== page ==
Skier Trapped Upside Down

Skier Trapped Upside Down, Woman Survives After Becoming Trapped Upside-Down in Creek Bed, A Lake Tahoe, Calif., woman narrowly escaped death last week after she became trapped upside down in the snow for half an hour with diminishing amounts of oxygen while her husband struggled in vain to free her.

The dramatic rescue of Kristin Jacobsen was caught on camera after she accidentally fell into a creek bed while skiing with her husband Eric at the Sierra at Tahoe resort. Kristin flipped head over heels into the powder while the two were heading down a black diamond trail with fresh powder. The couple regularly hit the slopes there and say they know that mountain quite well.

"Just as Kristin was coming up behind my right, I noticed a small divot in the snow. Just as I'm saying the words, 'don't go there!' Kristin just literally disappeared," Eric Jacobsen said.

Kristin told ABC News that her feet came up and her head went down immediately, and then she began to sink. She said that her initial thought was that it might be an avalanche.

From the surface, all that could be seen was the bottoms of her skis.

"Snow packs in around you like cement. So it was silent, I couldn't hear a thing," Kristin said. "I couldn't hear Eric screaming."

Eric told ABC News that all he was able to do was dive in and try to dig his wife out. But the more he dug, the more she sank. Soon the snow started to swallow him too, and he became stuck up to my waist, in a situation he described as "just helpless." But his wife's quick thinking may have helped save her life.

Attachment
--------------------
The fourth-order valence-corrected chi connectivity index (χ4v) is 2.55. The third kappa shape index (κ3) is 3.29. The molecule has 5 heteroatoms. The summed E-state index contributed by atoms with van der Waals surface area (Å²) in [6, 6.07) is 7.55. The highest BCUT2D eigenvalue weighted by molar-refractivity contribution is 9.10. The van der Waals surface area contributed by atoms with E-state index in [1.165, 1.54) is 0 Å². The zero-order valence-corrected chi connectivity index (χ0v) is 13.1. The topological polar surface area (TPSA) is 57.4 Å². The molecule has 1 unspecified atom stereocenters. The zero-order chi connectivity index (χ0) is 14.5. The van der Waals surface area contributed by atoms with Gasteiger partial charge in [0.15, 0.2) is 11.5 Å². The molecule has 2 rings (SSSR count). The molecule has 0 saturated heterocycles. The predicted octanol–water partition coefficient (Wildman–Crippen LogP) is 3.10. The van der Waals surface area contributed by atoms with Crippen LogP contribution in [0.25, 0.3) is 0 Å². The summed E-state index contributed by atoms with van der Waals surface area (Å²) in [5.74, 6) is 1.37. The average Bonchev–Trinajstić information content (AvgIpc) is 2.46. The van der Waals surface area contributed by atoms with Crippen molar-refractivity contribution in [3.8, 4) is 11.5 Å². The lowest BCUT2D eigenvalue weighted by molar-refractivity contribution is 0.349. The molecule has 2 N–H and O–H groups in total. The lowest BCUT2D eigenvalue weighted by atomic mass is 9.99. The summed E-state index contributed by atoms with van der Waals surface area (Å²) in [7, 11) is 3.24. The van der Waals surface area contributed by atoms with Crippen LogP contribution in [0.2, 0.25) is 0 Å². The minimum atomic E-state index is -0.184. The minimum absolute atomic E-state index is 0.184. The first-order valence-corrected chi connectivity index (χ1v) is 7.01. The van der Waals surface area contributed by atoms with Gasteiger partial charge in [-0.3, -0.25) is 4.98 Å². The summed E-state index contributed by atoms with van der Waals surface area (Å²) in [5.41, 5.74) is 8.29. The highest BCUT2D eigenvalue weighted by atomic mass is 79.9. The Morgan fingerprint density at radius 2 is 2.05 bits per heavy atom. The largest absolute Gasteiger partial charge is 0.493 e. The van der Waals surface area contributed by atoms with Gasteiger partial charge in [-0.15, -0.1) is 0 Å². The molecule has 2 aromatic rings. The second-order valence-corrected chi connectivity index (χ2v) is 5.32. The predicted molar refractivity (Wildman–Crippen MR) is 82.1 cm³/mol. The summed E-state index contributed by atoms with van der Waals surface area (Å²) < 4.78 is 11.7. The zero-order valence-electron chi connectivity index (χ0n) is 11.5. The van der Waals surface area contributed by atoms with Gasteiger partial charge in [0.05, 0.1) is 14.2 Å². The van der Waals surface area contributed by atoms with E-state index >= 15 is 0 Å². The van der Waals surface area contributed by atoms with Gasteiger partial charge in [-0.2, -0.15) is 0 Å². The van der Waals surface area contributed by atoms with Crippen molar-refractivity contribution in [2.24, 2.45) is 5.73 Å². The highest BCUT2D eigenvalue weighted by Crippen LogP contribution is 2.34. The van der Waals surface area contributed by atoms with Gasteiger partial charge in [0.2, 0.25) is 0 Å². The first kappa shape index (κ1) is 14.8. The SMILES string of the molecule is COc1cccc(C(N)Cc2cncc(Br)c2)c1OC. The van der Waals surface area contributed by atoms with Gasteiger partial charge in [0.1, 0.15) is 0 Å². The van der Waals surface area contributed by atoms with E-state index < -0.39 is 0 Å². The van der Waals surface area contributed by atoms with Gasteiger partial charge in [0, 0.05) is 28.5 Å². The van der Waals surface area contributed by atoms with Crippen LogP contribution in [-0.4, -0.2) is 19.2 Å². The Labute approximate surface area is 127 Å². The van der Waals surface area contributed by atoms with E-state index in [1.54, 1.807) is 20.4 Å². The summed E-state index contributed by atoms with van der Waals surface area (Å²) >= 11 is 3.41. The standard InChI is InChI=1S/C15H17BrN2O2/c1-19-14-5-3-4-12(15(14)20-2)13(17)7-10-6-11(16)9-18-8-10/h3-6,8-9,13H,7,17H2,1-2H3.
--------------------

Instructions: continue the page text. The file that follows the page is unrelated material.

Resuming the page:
"I knew I needed to make an air pocket, but I couldn't move my arms to create a pocket. I tried to rock my head back and forth a little bit but I was able to make maybe an inch or two of air, and I knew it wasn't going to last for very long," Kristin said. "It wasn't like being buried underground. It was a sea of white. When I started to lose consciousness I remember trickles over my eyes, it might have been tears."

Luckily, Zach McAllister and Merick Rickman from the mountain's ski patrol were nearby.

"I just happened to be riding up the lift and saw her husband digging. I don't know [how long] she was in the hole before I saw her husband, but he said that it took us approximately 10 minutes to get there," McAllister told ABC News.

It took the ski patrol 20 minutes more to dig Kristin out as she was buried head first in the snow.

"She was completely unconscious," McAllister said. "She was completely cyanotic, which means she was blue all over. When I got down there I just opened her airway and started to clear her chest of snow. Doing so she spontaneously started breathing on her own.

"We were possibly minutes away from not seeing her alive again," he added.

Kristin said that after the ordeal was over, "we just held each other and cried."

McAllister and Rickman said that the couple was very lucky to have survived the incident, and that they did everything right. The couple says they are thankful that the ski patrol showed up in time.

"If they literally hadn't arrived exactly when they did it would be a very different story," Kristin said.
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